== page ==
MLB

Pirates Pitcher Dock Ellis Devoted Life to Sobriety After Acid Trip on the Field

In the late ’60s and early ’70s, the Pittsburgh Pirates were the most hated or beloved team in baseball; it depends on who you asked. Roberto Clemente, beloved by his fellow Puerto Ricans even when he was up to bat against the home team, was the center of the hype. Behind him, a pirate crew of colorful, hard-nosed players like pitcher Dock Ellis.

When Ellis comes up, it’s usually to describe perhaps the weirdest feat in baseball history. He threw a no-hitter, one of the more difficult achievements in pitching — and he was tripping on LSD at the time. But there’s more to the history of these Pirates, and Ellis in particular, that deserves to be known.

How Dock Ellis contributed to the raucous reputation of the ’70s Pittsburgh Pirates

Ellis joined the Pirates in 1968. It was the right time for the right-hander and his five-pitch arsenal to join up, details the Society for American Baseball Research. He was a young black man at a time when many teams would’ve undervalued his talent.

The Pirates explicitly decided to go another direction and take on players purely based on skill. It led to a minority-heavy squad that ruffled not a few feathers among baseball fandom.

Ellis seemed wild on the mound, happy to play the role of the defiant Pirates starter. Off the field, he was meticulous. He kept detailed notes on his upcoming opponents. When he spoke with friends around the league, it was often to scout out particular batters.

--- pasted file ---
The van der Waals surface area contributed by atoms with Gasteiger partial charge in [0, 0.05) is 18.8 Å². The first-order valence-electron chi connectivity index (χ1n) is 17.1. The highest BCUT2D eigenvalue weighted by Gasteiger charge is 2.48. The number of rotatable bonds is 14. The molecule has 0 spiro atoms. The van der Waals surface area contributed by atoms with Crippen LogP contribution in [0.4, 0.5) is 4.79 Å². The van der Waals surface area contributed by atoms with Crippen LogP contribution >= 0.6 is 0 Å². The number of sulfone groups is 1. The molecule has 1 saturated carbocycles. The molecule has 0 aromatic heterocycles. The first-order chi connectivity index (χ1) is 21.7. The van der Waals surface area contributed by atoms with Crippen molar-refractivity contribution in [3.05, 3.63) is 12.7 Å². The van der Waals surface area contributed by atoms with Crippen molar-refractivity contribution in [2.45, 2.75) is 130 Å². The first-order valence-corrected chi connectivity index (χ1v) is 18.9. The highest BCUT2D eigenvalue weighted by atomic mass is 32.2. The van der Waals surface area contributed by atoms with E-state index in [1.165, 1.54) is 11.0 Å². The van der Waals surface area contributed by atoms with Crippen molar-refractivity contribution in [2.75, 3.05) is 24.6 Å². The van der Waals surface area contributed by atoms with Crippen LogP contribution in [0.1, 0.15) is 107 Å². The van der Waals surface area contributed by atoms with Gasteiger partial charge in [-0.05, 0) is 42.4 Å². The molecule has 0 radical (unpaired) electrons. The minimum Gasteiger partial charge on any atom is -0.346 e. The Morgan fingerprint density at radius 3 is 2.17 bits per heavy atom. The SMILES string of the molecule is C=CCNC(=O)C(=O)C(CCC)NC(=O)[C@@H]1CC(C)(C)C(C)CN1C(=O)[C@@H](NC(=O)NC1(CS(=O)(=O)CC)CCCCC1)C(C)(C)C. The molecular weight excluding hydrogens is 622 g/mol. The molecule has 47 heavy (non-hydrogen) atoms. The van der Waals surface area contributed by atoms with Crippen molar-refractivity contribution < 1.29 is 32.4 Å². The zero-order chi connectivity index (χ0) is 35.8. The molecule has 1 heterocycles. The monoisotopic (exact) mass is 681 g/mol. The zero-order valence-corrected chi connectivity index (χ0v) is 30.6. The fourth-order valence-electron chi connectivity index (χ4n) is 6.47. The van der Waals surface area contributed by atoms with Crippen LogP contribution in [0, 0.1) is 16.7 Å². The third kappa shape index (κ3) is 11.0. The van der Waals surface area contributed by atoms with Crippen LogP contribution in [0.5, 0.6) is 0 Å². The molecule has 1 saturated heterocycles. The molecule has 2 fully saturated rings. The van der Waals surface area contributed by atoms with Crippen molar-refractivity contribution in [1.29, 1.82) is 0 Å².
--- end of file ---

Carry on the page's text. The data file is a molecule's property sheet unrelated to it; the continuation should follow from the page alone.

The Pirates were a major force in MLB during this time. In 1971, the speedy Clemente, the crafty Ellis, and the rest of the squad took the World Series title in a memorable seven-game series.

Down to the final game, the Baltimore Orioles went down swinging, finally succumbing 2-1 to Pittsburgh. Ellis got his All-Star nod that year, making it the highlight of his career. Or at least, ’71 would’ve been, had it not later been revealed what happened on a strange day in 1970.

The Acid Trip No-No that made Ellis an instant legend

The date was Friday, June 12, 1970. Dock Ellis thought it was still Thursday. He dropped his second (or third, he wasn’t sure) hit of acid. Then someone reminded him: Aren’t you supposed to be pitching later today? Ellis lept into action, boarding a last-minute flight from LA to San Diego. He arrived an hour and a half before his start.

The pitcher walked up to the mound as the effects of the LSD peaked. He couldn’t feel the ball, details Sports Illustrated. He could barely see catcher Jerry May’s fingers.

Somehow, the ball went either where he intended or ended up in good spots nonetheless. He walked eight batters and struck out six. Pirates infielders scrambled to preserve the no-hitter when he did slip up. He finished the game, somehow, with a no-no against the San Diego Padres.

Dock Ellis’s sobriety and advocacy

The story didn’t break for many years, although rumors spread from the moment Ellis took the mound. It’s one of the defining stories of the era, in retrospect. It’s certainly synonymous with the name “Dock Ellis.” But for the pitcher himself, it was simply an experience he used as a springboard to something even dearer to him than baseball.

Ellis’s LSD experimentation was not the real drug scourge of MLB at the time. It was so-called “Greenies,” a rudimentary amphetamine that hundreds of players were hooked on to stay focused and energetic. Ellis was no exception. He also developed issues with alcohol and other recreational drugs.

Shortly after his career ended, he’d had enough. Ellis hadn’t played a single game sober, according to Rolling Stone. Now he would resolve to stay sober for the rest of his life. He became an outspoken advocate for disadvantaged people with substance abuse problems. His experience as a well-paid, yet personally miserable addict, including his bizarre LSD no-no, became the fuel for his counseling tactics.

Eventually, Ellis turned back to baseball, helping players struggling with addiction overcome their issues. Ellis should be remembered for his wild, wacky no-hitter. But said no-hitter should always be tied to the man he became: a powerful advocate for personal improvement.